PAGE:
Friday, March 09, 2012

Galactose recognition by the apicomplexan parasite Toxoplasma gondii

J Biol Chem. 2012 Mar 7. [Epub ahead of print]

Galactose recognition by the apicomplexan parasite Toxoplasma gondii.

Marchant J, Cowper B, Liu Y, Lai L, Pinzan C, Marq JB, Friedrich N, Sawmynaden K, Liew L, Chai W, Childs RA, Saouros S, Simpson P, Roque Barreira MC, Feizi T, Soldati-Favre D, Matthews S.

Imperial College London, United Kingdom;

Toxosplasma gondii is the model parasite of the phylum Apicomplexa, which contains numerous obligate intracellular parasites of medical and veterinary importance, including Eimeria, Sarcocystis, Cryptosporidium, Cyclospora and Plasmodium species. Members of this phylum actively enter host cells by a multi-step process with the help of microneme protein (MIC) complexes that play important roles in motility, host cell attachment, moving junction formation and invasion. Toxoplasma gondii (Tg)MIC1-4-6 complex is the most extensively investigated microneme complex which contributes to host cell recognition and attachment via the action of TgMIC1, a sialic acid-binding adhesin. Here, we report the structure of TgMIC4 and reveal its carbohydrate-binding specificity to a variety of galactose-containing carbohydrate ligands. The lectin is composed of six apple domains in which the fifth domain displays a potent galactose-binding activity, and which is cleaved from the complex during parasite invasion. We propose that galactose recognition by TgMIC4 masks the recognition of the parasite thereby providing protection from galectin-mediated activation of the host immune system.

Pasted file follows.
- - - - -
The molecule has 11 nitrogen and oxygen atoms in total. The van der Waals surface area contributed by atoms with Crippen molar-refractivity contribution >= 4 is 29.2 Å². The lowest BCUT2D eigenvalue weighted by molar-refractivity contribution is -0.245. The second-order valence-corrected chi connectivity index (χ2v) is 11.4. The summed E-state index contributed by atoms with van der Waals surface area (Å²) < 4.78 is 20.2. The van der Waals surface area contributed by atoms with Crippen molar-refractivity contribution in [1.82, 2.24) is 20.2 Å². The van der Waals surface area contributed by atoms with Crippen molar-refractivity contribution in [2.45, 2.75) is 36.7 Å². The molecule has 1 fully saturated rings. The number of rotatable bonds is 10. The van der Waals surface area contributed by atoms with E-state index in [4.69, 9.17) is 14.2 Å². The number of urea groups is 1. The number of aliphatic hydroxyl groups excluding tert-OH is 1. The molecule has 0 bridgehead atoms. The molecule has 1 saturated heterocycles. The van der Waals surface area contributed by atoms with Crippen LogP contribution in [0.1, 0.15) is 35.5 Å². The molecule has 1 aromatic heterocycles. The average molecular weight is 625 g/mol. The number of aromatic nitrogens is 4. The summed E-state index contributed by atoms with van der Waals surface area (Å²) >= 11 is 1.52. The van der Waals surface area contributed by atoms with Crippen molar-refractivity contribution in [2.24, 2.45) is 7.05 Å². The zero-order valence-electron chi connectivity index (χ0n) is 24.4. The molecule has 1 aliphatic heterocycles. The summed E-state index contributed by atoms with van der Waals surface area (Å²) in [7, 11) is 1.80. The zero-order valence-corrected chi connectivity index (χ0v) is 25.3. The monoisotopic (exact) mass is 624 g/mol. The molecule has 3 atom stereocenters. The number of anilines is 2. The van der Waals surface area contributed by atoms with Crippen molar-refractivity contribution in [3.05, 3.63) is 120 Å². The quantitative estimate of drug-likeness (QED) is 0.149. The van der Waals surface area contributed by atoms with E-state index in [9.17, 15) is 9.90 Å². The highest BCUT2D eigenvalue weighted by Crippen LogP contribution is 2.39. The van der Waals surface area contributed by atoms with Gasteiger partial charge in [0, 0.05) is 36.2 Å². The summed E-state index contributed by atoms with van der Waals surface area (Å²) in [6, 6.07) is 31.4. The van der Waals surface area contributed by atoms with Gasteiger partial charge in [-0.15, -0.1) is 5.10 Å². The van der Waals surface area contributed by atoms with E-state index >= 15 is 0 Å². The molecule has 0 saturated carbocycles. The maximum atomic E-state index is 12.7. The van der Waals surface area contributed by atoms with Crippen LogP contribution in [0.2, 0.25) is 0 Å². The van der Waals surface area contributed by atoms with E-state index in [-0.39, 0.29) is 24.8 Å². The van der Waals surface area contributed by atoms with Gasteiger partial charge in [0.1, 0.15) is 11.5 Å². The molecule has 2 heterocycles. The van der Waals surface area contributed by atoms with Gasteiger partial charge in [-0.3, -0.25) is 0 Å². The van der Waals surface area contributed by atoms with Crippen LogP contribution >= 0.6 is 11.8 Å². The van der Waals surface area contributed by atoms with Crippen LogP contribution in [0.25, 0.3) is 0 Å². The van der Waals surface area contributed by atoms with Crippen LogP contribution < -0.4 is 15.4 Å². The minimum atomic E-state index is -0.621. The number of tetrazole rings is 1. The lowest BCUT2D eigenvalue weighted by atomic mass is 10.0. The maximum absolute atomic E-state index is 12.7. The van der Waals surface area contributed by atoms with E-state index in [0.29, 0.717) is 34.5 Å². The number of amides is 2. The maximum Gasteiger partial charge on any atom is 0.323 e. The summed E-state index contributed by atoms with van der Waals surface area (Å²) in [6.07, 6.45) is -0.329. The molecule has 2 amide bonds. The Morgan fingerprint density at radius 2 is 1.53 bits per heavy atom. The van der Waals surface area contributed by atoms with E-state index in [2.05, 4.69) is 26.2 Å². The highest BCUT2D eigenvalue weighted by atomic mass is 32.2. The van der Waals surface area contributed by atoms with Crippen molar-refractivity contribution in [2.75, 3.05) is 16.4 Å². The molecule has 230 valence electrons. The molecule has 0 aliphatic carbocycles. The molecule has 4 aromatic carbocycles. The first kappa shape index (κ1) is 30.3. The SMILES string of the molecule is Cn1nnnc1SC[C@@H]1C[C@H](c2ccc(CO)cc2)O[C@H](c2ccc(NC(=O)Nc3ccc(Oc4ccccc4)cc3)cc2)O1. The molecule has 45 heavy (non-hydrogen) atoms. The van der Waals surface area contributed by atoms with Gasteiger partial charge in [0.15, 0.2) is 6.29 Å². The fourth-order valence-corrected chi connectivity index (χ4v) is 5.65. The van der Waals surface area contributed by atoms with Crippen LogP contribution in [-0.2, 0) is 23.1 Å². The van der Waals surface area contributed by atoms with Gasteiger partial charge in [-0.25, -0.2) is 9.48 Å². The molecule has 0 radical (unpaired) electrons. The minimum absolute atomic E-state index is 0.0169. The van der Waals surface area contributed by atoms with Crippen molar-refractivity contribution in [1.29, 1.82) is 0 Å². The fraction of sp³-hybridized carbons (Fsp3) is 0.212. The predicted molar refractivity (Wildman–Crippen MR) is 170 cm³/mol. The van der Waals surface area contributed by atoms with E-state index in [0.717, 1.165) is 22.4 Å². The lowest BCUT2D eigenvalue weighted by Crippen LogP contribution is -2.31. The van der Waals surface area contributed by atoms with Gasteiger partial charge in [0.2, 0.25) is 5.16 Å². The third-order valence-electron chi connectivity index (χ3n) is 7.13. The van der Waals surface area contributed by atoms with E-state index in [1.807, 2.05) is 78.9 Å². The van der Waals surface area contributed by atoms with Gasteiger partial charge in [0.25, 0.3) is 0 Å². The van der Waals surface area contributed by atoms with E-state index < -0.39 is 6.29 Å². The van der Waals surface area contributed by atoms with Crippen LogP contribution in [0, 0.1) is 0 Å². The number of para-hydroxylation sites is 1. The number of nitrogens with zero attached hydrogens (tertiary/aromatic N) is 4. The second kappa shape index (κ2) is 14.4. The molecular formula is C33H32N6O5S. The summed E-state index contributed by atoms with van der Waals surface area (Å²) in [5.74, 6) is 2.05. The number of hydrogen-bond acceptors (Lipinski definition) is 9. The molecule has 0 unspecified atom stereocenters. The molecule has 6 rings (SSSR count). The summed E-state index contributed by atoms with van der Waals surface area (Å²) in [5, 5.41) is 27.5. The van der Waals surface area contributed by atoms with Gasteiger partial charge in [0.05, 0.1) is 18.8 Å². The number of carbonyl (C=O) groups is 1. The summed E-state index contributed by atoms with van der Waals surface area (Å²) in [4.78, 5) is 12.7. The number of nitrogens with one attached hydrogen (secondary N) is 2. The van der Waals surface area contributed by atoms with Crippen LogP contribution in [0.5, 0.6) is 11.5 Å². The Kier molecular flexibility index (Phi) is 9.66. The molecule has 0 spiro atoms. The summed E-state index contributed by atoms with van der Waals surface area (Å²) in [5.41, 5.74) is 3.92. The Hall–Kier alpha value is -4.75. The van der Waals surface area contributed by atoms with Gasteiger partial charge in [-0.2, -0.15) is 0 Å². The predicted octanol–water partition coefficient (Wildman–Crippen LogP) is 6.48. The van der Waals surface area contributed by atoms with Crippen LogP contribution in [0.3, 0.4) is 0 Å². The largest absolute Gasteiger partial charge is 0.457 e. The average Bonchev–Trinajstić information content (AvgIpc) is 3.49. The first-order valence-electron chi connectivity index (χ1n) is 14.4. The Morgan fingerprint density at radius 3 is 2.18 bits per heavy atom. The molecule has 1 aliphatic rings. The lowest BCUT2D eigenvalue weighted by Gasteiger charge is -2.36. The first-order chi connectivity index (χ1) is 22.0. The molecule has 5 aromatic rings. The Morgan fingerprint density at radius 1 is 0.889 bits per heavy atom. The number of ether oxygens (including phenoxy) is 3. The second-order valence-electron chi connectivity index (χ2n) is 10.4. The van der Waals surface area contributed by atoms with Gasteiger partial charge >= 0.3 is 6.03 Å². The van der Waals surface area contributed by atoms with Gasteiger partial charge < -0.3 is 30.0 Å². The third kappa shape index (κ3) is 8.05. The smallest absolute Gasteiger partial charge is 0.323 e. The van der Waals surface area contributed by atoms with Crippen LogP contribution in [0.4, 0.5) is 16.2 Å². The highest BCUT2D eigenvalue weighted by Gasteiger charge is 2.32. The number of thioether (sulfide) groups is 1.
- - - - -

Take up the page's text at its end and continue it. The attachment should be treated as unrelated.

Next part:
PMID: 22399295 [PubMed - as supplied by publisher]

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